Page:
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MMDF - Multi-channel Memorandum Distribution Facility mailbox format
This document describes the MMDF mailbox format used by some MTAs and
MUAs (i.e. scomail(1)) to store mail messages locally.
An MMDF mailbox is a text file containing an arbitrary number of e-mail
messages. Each message consists of a postmark, followed by an e-mail
message formatted according to RFC822 / RFC2822, followed by a
postmark. The file format is line-oriented. Lines are separated by line
feed characters (ASCII 10). A postmark line consists of the four
characters "^A^A^A^A" (Control-A; ASCII 1).
Example of a MMDF mailbox holding two mails:
>From what I learned about the MMDF-format:
Subject: test 2
In contrast to most other single file mailbox formats like MBOXO and
MBOXRD (see mbox(5)) there is no need to quote/dequote "From "-lines in
MMDF mailboxes as such lines have no special meaning in this format.
If the modification-time (usually determined via stat(2)) of a nonempty
mailbox file is greater than the access-time the file has new mail.
Many MUAs place a Status: header in each message to indicate which
messages have already been read.
Since MMDF files are frequently accessed by multiple programs in
parallel, MMDF files should generally not be accessed without locking.
Three different locking mechanisms (and combinations thereof) are in
o fcntl(2) locking is mostly used on recent, POSIX-compliant
systems. Use of this locking method is, in particular, advisable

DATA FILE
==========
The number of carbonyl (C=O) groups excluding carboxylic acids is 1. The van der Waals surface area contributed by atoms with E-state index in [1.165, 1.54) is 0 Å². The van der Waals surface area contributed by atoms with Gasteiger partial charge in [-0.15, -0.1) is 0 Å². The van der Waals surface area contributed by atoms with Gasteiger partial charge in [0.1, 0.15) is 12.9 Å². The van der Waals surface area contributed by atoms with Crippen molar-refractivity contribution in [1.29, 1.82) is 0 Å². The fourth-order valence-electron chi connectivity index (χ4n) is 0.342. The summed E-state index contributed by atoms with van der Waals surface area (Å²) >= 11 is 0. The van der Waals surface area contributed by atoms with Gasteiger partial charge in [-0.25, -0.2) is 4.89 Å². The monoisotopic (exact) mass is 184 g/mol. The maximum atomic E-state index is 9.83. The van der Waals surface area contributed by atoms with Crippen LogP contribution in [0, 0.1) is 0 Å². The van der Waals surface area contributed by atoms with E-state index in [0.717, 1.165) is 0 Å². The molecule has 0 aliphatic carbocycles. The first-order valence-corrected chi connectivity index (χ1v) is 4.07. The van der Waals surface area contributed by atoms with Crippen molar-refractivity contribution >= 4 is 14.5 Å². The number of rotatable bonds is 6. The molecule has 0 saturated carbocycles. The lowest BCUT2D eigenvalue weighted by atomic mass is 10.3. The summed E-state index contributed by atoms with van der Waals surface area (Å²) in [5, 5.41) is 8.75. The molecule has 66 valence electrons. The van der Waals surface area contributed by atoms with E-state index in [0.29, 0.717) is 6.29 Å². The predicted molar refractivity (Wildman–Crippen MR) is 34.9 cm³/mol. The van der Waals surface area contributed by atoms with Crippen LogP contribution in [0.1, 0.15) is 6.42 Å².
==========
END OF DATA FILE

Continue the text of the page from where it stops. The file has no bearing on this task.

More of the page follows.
if MMDF files are accessed through the Network File System
(NFS), since it seems the only way to reliably invalidate NFS
o flock(2) locking is mostly used on BSD-based systems.
o Dotlocking is used on all kinds of systems. In order to lock an
MMDF file named folder, an application first creates a temporary
file with a unique name in the directory in which the folder
resides. The application then tries to use the link(2) system
call to create a hard link named folder.lock to the temporary
file. The success of the link(2) system call should be
additionally verified using stat(2) calls. If the link has
succeeded, the mail folder is considered dotlocked. The
temporary file can then safely be unlinked.
In order to release the lock, an application just unlinks the
If multiple methods are combined, implementors should make sure to use
the non-blocking variants of the fcntl(2) and flock(2) system calls in
order to avoid deadlocks.
If multiple methods are combined, an MMDF file must not be considered
to have been successfully locked before all individual locks were
obtained. When one of the individual locking methods fails, an
application should release all locks it acquired successfully, and
restart the entire locking procedure from the beginning, after a
The locking mechanism used on a particular system is a matter of local
policy, and should be consistently used by all applications installed
on the system which access MMDF files. Failure to do so may result in
loss of e-mail data, and in corrupted MMDF files.
MMDF is not part of any currently supported standard.
MMDF was developed at the University of Delaware by Dave Crocker.
scomail(1), fcntl(2), flock(2), link(2), stat(2), mbox(5), RFC822,
Urs Janssen <email@example.com>